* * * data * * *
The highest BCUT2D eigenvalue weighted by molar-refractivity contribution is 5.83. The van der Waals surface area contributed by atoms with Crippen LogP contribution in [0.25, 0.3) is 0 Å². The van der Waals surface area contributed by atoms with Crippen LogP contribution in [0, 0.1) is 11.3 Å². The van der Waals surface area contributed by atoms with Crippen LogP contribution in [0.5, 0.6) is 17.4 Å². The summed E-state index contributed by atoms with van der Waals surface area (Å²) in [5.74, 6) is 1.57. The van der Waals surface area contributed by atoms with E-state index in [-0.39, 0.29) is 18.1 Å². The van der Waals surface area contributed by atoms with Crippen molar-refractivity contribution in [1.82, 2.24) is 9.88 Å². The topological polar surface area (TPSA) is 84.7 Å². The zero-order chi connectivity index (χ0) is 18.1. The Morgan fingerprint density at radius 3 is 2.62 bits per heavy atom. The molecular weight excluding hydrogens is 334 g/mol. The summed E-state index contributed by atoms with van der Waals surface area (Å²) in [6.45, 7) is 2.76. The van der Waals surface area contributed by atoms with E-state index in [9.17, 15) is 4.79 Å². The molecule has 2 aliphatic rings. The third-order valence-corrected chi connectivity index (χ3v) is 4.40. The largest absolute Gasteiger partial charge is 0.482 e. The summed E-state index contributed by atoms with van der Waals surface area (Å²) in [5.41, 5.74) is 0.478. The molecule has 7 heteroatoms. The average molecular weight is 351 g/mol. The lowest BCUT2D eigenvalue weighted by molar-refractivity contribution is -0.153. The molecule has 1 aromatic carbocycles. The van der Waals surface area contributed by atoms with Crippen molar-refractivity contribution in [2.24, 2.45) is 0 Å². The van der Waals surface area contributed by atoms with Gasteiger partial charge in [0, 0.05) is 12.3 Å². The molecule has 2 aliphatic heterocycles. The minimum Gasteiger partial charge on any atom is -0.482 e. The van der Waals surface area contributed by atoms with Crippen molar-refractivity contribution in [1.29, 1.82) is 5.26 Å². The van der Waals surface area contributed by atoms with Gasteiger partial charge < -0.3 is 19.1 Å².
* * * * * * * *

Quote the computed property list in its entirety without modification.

The highest BCUT2D eigenvalue weighted by molar-refractivity contribution is 5.83. The van der Waals surface area contributed by atoms with Crippen LogP contribution in [0.25, 0.3) is 0 Å². The van der Waals surface area contributed by atoms with Crippen LogP contribution in [0, 0.1) is 11.3 Å². The van der Waals surface area contributed by atoms with Crippen LogP contribution in [0.5, 0.6) is 17.4 Å². The summed E-state index contributed by atoms with van der Waals surface area (Å²) in [5.74, 6) is 1.57. The van der Waals surface area contributed by atoms with E-state index in [-0.39, 0.29) is 18.1 Å². The van der Waals surface area contributed by atoms with Crippen molar-refractivity contribution in [1.82, 2.24) is 9.88 Å². The topological polar surface area (TPSA) is 84.7 Å². The zero-order chi connectivity index (χ0) is 18.1. The Morgan fingerprint density at radius 3 is 2.62 bits per heavy atom. The molecular weight excluding hydrogens is 334 g/mol. The summed E-state index contributed by atoms with van der Waals surface area (Å²) in [6.45, 7) is 2.76. The van der Waals surface area contributed by atoms with E-state index in [9.17, 15) is 4.79 Å². The molecule has 2 aliphatic rings. The third-order valence-corrected chi connectivity index (χ3v) is 4.40. The largest absolute Gasteiger partial charge is 0.482 e. The summed E-state index contributed by atoms with van der Waals surface area (Å²) in [5.41, 5.74) is 0.478. The molecule has 7 heteroatoms. The average molecular weight is 351 g/mol. The lowest BCUT2D eigenvalue weighted by molar-refractivity contribution is -0.153. The molecule has 1 aromatic carbocycles. The van der Waals surface area contributed by atoms with Crippen molar-refractivity contribution in [2.24, 2.45) is 0 Å². The van der Waals surface area contributed by atoms with Gasteiger partial charge in [0, 0.05) is 12.3 Å². The molecule has 2 aliphatic heterocycles. The minimum Gasteiger partial charge on any atom is -0.482 e. The van der Waals surface area contributed by atoms with Crippen molar-refractivity contribution in [1.29, 1.82) is 5.26 Å². The van der Waals surface area contributed by atoms with Gasteiger partial charge < -0.3 is 19.1 Å².